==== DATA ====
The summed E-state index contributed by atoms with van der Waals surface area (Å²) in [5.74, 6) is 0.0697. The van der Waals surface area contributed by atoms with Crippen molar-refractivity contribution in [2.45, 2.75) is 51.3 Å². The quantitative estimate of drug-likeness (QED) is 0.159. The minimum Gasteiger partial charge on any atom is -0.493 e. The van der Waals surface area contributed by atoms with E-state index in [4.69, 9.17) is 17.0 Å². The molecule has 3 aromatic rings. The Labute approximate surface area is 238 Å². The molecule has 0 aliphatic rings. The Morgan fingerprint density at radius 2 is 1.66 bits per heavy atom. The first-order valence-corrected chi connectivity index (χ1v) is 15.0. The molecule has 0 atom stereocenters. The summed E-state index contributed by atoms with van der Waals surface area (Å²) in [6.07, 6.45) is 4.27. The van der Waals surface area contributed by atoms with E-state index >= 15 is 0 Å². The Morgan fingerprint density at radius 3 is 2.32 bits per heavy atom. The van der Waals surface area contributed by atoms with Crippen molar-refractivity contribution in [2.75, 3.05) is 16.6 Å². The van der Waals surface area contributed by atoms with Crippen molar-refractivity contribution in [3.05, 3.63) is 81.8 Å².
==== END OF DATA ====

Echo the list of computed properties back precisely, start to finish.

The summed E-state index contributed by atoms with van der Waals surface area (Å²) in [5.74, 6) is 0.0697. The van der Waals surface area contributed by atoms with Crippen molar-refractivity contribution in [2.45, 2.75) is 51.3 Å². The quantitative estimate of drug-likeness (QED) is 0.159. The minimum Gasteiger partial charge on any atom is -0.493 e. The van der Waals surface area contributed by atoms with E-state index in [4.69, 9.17) is 17.0 Å². The molecule has 3 aromatic rings. The Labute approximate surface area is 238 Å². The molecule has 0 aliphatic rings. The Morgan fingerprint density at radius 2 is 1.66 bits per heavy atom. The first-order valence-corrected chi connectivity index (χ1v) is 15.0. The molecule has 0 atom stereocenters. The summed E-state index contributed by atoms with van der Waals surface area (Å²) in [6.07, 6.45) is 4.27. The van der Waals surface area contributed by atoms with E-state index >= 15 is 0 Å². The Morgan fingerprint density at radius 3 is 2.32 bits per heavy atom. The van der Waals surface area contributed by atoms with Crippen molar-refractivity contribution in [2.75, 3.05) is 16.6 Å². The van der Waals surface area contributed by atoms with Crippen molar-refractivity contribution in [3.05, 3.63) is 81.8 Å².